This Tuesday (Jan 20th) I recorded two different data sets. The first one I recorded was at the beginning of class. Since Tuesday was the first warm and sunny day Clemson had seen in a while, I decided to see how it affected what my classmates wore that day. Short-sleeves included students who had taken layers off, students who had rolled up the sleeves to their long sleeve shirts, and of course, students wearing t-shirts. Basically anyone whose arms were uncovered. Long-sleeves, on the other hand, included any student whose arms were covered. I collected the data after roll was called. The results are as follows:
Since the previous week had been quite chilly with temperatures ranging from 30-40 degrees F, I found it interesting how balanced the class was. It is worth noting, however, that several of the short-sleevers had either rolled up their sleeves or removed a jacket.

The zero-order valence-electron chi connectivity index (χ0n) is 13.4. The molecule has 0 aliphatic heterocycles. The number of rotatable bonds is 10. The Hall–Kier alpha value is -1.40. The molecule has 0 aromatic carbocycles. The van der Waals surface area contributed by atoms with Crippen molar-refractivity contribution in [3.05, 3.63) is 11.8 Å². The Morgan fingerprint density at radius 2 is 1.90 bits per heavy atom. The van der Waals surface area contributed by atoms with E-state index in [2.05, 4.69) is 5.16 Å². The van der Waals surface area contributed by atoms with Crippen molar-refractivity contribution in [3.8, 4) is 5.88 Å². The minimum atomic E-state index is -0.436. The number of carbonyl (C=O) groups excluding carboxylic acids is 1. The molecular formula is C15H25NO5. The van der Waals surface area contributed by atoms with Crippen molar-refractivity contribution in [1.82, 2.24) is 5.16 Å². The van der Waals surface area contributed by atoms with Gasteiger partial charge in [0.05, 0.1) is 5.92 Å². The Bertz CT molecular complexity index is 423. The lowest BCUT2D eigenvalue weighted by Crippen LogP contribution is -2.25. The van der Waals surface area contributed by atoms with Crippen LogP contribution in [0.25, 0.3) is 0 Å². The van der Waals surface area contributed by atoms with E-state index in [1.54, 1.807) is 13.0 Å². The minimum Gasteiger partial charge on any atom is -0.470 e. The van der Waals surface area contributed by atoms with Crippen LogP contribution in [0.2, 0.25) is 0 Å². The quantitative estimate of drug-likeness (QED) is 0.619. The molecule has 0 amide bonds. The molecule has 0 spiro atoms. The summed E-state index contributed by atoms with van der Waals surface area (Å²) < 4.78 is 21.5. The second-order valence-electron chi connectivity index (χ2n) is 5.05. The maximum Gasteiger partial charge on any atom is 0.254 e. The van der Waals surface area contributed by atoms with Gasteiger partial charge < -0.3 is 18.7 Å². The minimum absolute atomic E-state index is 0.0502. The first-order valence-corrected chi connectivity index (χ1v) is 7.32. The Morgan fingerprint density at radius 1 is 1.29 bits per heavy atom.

The second data set I recorded was a tally of the number of times “data” was uttered during the class. This included data as part of a bigger word (such as database). The word was spoken aloud 58 times. Ostensibly, this value seems normal for a data-based seminar over a 75 minute period, but the occurrences were not quite so spread out. Of the 58 times someone said “data”, 57 were during the discussion of Manovich’s “The Database” and Hayles’s “Narrative and Database.” Only once did somebody mention “data” during the discussion of Ullman’s The Bug. Perhaps this can be attributed to a wider range of topics to discuss in The Bug compared to the two articles. Or maybe after 57 times, the class (barring one individual) was ready to move on.